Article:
10 Questions for M.D. Smith IV

M.D. Smith IV was a lifetime broadcaster and one of the last local TV owners and operators in the country. He sold his station, WAAY-TV in Hunstville, Alabama, in 1999 and is in semi-retirement. He was an innovator in many ways and a pioneer in others. In this conversation, he offers his views of the challenges confronting broadcasters today, the internet, and what life was like when “TV was art.”

He talks about the days when the station had only 17 employees, and staff members had to handle many different tasks.

“Perhaps, we will come full circle in the coming years,” he notes, “with 17 people running a TV station and with computerized tools (similar to many radio stations of today) able to still attract an audience, sell commercials and make a profit.”

10 Questions for M.D. Smith IV

I hope you enjoy the interview as much as I have in putting it together.


  1. Great post! He says it all especially the last part. Hard working, talented people will always be in demand. As for the business today it can still be exciting and fun if you are willing to take some risks. God speed to M.D. Smith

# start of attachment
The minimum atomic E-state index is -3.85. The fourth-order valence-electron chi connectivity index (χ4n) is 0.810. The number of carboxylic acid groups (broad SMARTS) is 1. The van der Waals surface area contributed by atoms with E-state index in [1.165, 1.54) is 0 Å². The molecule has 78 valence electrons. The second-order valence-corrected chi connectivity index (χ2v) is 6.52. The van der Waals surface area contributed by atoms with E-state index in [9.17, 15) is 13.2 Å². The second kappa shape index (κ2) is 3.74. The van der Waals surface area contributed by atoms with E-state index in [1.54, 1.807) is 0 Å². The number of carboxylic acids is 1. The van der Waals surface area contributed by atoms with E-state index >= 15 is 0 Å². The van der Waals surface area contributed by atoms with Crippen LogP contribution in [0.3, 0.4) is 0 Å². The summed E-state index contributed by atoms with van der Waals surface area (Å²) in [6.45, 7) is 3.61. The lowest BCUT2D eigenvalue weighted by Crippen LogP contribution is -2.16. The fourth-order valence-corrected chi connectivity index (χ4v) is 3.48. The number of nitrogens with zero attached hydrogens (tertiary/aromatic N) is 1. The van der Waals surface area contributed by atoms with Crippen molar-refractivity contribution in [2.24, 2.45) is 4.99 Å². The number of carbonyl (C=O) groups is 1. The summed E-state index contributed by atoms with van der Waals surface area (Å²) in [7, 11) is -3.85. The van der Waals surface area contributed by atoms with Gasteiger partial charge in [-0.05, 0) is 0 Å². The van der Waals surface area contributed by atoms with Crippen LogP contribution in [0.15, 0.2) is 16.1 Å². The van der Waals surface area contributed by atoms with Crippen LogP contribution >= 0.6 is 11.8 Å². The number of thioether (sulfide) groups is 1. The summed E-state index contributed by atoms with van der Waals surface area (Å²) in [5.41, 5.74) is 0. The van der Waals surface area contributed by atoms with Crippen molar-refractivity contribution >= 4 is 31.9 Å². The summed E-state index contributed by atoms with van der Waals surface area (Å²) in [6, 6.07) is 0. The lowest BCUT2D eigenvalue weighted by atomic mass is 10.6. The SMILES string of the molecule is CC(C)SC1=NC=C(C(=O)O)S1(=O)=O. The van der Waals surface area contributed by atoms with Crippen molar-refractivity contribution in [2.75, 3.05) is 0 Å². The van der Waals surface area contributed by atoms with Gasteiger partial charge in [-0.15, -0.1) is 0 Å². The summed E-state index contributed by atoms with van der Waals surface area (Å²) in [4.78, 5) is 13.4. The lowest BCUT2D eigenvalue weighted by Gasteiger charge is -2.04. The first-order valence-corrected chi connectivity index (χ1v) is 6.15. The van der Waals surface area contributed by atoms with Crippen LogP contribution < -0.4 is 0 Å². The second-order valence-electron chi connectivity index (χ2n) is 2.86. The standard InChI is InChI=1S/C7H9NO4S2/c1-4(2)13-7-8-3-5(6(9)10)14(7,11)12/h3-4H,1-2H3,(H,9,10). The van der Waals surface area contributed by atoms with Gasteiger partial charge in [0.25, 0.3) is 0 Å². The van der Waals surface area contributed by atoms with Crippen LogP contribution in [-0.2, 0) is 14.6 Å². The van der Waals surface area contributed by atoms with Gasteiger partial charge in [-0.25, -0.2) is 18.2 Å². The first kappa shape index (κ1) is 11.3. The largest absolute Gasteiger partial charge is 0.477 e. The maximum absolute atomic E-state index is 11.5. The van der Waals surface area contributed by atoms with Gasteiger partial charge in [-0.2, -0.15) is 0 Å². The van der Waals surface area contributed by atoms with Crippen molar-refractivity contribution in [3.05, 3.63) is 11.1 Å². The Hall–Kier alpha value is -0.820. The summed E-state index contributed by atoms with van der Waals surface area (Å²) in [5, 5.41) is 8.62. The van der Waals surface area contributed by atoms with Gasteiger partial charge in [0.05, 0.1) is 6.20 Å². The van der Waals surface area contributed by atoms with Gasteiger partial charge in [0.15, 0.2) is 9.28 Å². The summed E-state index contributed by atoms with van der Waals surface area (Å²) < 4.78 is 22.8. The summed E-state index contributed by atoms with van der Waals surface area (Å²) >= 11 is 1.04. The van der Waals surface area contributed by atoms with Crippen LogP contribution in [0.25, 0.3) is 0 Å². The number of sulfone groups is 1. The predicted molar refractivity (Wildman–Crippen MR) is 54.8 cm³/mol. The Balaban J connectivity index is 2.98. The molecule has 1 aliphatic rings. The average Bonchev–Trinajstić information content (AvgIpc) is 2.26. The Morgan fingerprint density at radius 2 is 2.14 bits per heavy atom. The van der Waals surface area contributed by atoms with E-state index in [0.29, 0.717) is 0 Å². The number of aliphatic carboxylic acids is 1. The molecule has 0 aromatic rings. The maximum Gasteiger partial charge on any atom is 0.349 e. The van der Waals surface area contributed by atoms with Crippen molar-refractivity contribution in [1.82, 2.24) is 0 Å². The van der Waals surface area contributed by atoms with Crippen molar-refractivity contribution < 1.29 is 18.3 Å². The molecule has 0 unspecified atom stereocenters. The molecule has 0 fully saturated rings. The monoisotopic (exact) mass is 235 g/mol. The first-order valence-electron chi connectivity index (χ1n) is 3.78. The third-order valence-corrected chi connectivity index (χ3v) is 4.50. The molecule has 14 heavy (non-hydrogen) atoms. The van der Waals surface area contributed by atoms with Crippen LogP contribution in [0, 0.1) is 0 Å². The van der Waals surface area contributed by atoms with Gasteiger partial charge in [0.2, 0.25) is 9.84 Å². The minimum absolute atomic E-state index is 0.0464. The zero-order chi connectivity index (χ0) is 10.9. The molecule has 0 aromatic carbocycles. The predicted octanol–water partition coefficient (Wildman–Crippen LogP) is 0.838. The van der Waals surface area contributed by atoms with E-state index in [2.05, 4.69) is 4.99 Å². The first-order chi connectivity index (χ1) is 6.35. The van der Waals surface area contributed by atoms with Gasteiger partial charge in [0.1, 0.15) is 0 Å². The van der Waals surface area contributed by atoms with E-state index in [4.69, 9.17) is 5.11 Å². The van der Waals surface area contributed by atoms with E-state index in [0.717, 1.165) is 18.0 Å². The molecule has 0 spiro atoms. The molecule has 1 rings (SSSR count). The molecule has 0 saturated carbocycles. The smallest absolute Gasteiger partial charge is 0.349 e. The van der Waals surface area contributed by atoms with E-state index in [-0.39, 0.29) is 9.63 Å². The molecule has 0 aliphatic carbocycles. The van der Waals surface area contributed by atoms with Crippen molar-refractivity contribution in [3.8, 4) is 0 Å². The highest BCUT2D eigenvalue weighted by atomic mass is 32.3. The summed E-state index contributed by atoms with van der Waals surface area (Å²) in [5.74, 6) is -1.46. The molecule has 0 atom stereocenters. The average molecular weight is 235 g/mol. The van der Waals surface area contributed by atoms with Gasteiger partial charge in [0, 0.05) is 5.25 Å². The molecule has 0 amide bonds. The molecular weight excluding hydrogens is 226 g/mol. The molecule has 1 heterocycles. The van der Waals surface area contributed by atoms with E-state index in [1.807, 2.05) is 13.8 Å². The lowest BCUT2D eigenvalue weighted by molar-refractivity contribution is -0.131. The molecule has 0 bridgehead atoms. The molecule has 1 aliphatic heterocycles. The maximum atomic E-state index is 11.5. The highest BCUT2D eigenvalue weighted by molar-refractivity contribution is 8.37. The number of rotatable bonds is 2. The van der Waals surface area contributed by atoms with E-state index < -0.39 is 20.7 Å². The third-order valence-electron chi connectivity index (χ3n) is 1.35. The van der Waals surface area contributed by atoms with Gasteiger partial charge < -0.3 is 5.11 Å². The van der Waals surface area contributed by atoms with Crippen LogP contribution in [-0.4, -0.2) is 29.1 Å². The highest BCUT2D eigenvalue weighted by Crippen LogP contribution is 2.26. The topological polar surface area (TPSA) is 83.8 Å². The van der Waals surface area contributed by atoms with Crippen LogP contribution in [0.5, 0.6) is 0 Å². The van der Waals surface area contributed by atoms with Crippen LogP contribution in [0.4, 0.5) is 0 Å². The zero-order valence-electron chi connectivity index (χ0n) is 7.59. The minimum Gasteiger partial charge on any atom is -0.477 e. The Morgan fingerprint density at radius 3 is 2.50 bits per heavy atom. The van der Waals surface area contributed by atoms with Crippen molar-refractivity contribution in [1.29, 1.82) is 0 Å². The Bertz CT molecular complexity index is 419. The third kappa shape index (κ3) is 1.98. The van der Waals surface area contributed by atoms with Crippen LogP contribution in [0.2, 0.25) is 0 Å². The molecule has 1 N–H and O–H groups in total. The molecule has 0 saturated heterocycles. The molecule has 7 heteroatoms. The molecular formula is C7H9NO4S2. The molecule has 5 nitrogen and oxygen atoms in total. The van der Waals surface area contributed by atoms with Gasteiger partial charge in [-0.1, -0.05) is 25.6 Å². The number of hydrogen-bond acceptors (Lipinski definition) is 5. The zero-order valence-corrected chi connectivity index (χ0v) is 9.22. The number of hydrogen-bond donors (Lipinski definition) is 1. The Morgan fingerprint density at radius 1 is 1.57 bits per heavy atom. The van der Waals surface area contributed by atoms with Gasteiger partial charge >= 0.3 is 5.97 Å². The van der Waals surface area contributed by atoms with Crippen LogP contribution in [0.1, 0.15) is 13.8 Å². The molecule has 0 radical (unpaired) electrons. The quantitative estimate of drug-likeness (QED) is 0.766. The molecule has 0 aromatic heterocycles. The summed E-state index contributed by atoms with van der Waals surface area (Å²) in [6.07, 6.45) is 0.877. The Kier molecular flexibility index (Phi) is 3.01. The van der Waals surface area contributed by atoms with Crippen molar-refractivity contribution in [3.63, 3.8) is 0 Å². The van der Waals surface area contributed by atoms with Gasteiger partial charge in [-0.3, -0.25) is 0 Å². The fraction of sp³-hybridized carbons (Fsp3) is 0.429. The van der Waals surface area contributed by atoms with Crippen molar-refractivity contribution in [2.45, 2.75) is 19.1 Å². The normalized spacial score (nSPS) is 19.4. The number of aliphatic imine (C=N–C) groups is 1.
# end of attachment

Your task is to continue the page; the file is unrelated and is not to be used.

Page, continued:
2. As a former news anchor and reporter at one of Mr. Smith’s Huntsville competitors (WHNT) I enjoyed the 10 questions and especially the answers. I remember in the 1990s thinking Mr. Smith’s idea of putting cameras in the hands of everyone (even salespeople) could revolutionize local news, IF the employees would go along with it. It would have worked better if those employees would have been excited about the opportunity of covering the news. Now with 3‑chip cameras smaller and better and non-linear editors capable of working on personal computers and laptops, I find I’m doing what M.D. Smith dreamed.

    His comments about how the bottom line overrides the responsiblity of serving the community have never been more true than today.

    My days in Huntsville were my best days in television news and part of the reason was M.D. Smith. I never worked for him, but the competition in that market made me a better journalist, anchor and storyteller.

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